Presentation is loading. Please wait.

Presentation is loading. Please wait.

 What is a Pesticide?  Major Kinds of Pesticides  Benefits and Problems With Pesticides  Alternatives to Pesticides  Laws Controlling Pesticides.

Similar presentations

Presentation on theme: " What is a Pesticide?  Major Kinds of Pesticides  Benefits and Problems With Pesticides  Alternatives to Pesticides  Laws Controlling Pesticides."— Presentation transcript:


2  What is a Pesticide?  Major Kinds of Pesticides  Benefits and Problems With Pesticides  Alternatives to Pesticides  Laws Controlling Pesticides Use

3  Types:  Insecticides  Herbicides  Fungicides  Rodenticides  Regulated by the EPA

4  Broad spectrum pesticide  kills a variety of organisms, not just the targeted organisms  Doesn’t degrade = doesn’t decompose = persist and then accumulate in environment or organism.

5 o First generation pesticide Inorganic compounds Lead and mercury Botanicals- plant derived pesticides Nicotine  Second generation pesticide  Synthetic poison  Ex: DDT for mosquitoes used to control malaria




9  Chlorinated Hydrocarbons  Organic compound containing Chlorine Ex: DDT  Persist (do not degrade)  **Rachel Carson – “Silent Spring” = problems w/ pesticides  Organophosphates  Developed during WWII  HIGHLY toxic (bees/humans), but do not persist  Currently used in agriculture EX: Malathion, diazinon Neurotoxin, especially children  Carbamates  Not as toxic to mammals Ex: household sprays/traps RACHEL CARSON… ENVIRONMENTAL GODDESS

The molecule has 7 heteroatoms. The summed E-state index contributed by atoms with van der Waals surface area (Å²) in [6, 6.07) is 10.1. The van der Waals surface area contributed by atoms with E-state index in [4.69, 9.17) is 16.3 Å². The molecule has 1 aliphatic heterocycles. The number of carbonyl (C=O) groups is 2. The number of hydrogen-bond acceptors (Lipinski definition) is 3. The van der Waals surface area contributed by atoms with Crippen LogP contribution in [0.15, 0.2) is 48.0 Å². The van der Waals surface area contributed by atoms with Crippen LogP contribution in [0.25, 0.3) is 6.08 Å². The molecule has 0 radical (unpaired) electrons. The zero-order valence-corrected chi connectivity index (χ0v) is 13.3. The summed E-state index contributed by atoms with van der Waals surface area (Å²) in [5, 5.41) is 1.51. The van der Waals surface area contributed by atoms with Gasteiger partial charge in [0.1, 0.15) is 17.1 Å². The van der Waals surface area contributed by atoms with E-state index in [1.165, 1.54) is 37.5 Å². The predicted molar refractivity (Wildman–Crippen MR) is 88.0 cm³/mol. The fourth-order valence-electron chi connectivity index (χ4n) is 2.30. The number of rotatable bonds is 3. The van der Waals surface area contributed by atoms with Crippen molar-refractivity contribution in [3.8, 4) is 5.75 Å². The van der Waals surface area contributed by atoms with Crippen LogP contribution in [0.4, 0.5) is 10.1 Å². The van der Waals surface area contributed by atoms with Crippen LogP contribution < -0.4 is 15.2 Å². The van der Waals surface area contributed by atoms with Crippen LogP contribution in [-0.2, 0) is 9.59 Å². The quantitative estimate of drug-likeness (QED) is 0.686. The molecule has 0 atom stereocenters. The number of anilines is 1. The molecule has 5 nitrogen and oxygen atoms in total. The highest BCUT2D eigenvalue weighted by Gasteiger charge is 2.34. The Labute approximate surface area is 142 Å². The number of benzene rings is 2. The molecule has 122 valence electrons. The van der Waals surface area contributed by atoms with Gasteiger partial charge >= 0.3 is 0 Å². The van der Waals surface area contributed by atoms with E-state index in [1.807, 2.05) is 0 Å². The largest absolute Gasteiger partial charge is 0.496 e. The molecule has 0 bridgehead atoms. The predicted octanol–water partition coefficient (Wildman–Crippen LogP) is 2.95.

10  How are organophosphates different than chlorinated hydrocarbons?

11  Selective Herbicides  Kill only certain types of plants  Can be classified to the type of plant they kill Broad-leaf herbicides Ex: 2,4-D (2,4 dichlorophenoxyacetic acid) Ex: 2,4,5 –T (2,4,5, trichlorophenoxyacetic acid) Used with wheat, corn, rice (cereal grains = grasses) Grass herbicides  Nonselective – kill all vegetation

12  When would you use a broad-leaf herbicide? A grass herbicide

13  Sprayed to kill vegetation – Agent White, Blue, Orange  Ecological damage – decades to repair – destroyed mangroves (habitat for fish and coast protection from erosion), forests destroyed  Human effects  Agent Orange = (combination of broad leaf herbicides + dioxins)  birth defects, stillbirths, cancer  Dioxin in breastmilk – Vietnamese = 1800 ppt, US = 4 ppt

14  Benefit 1. : Disease control  Fleas, lice and mosquitoes carry disease Malaria Malaria- mosquito born 2.7 million people die each year Few drugs available, so focus is on killing mosquitoes DDT

15  Benefit 2. : Crop Protection  Pests eat and destroy 1/3 of world’s crops  Farmers save $3 to $5 for every $1 they invest in pesticides

16  Name the 2 reasons why pesticides are used?

17  Problem: Evolution of Genetic Resistance  Pest populations are evolving resistance to pesticides (right) Pesticide Treadmill  Cost of applying pesticide increases Because they must be applied more frequently or in larger doses  While their effectiveness decreases Because of increased genetic resistance in pests Resistance Management Refuge of untreated plants: allows mating of treated/untreated pests to delay resistance Remove surviving weeds after herbicide application